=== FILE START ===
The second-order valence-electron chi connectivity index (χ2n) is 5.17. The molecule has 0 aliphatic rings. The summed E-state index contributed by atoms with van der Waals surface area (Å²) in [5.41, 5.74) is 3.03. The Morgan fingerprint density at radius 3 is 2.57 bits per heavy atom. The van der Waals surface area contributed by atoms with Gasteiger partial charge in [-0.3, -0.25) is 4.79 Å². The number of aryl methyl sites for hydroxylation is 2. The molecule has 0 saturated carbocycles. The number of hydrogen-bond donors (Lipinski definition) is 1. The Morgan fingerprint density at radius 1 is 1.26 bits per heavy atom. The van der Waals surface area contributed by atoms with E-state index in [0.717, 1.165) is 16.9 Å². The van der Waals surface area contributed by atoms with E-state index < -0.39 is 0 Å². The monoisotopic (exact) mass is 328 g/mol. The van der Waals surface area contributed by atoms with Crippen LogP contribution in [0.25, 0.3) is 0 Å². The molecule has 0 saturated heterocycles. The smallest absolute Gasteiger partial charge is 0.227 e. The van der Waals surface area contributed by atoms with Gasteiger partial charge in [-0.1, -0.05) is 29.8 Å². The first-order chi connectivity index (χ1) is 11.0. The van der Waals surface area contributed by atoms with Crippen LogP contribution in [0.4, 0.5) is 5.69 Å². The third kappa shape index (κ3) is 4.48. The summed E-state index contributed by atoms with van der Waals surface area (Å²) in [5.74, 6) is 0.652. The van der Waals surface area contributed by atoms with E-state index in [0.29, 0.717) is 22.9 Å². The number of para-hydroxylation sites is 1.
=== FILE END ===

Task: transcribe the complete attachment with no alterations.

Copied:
The second-order valence-electron chi connectivity index (χ2n) is 5.17. The molecule has 0 aliphatic rings. The summed E-state index contributed by atoms with van der Waals surface area (Å²) in [5.41, 5.74) is 3.03. The Morgan fingerprint density at radius 3 is 2.57 bits per heavy atom. The van der Waals surface area contributed by atoms with Gasteiger partial charge in [-0.3, -0.25) is 4.79 Å². The number of aryl methyl sites for hydroxylation is 2. The molecule has 0 saturated carbocycles. The number of hydrogen-bond donors (Lipinski definition) is 1. The Morgan fingerprint density at radius 1 is 1.26 bits per heavy atom. The van der Waals surface area contributed by atoms with E-state index in [0.717, 1.165) is 16.9 Å². The van der Waals surface area contributed by atoms with E-state index < -0.39 is 0 Å². The monoisotopic (exact) mass is 328 g/mol. The van der Waals surface area contributed by atoms with Crippen LogP contribution in [0.25, 0.3) is 0 Å². The molecule has 0 saturated heterocycles. The smallest absolute Gasteiger partial charge is 0.227 e. The van der Waals surface area contributed by atoms with Gasteiger partial charge in [-0.1, -0.05) is 29.8 Å². The first-order chi connectivity index (χ1) is 11.0. The van der Waals surface area contributed by atoms with Crippen LogP contribution in [0.4, 0.5) is 5.69 Å². The third kappa shape index (κ3) is 4.48. The summed E-state index contributed by atoms with van der Waals surface area (Å²) in [5.74, 6) is 0.652. The van der Waals surface area contributed by atoms with E-state index in [0.29, 0.717) is 22.9 Å². The number of para-hydroxylation sites is 1.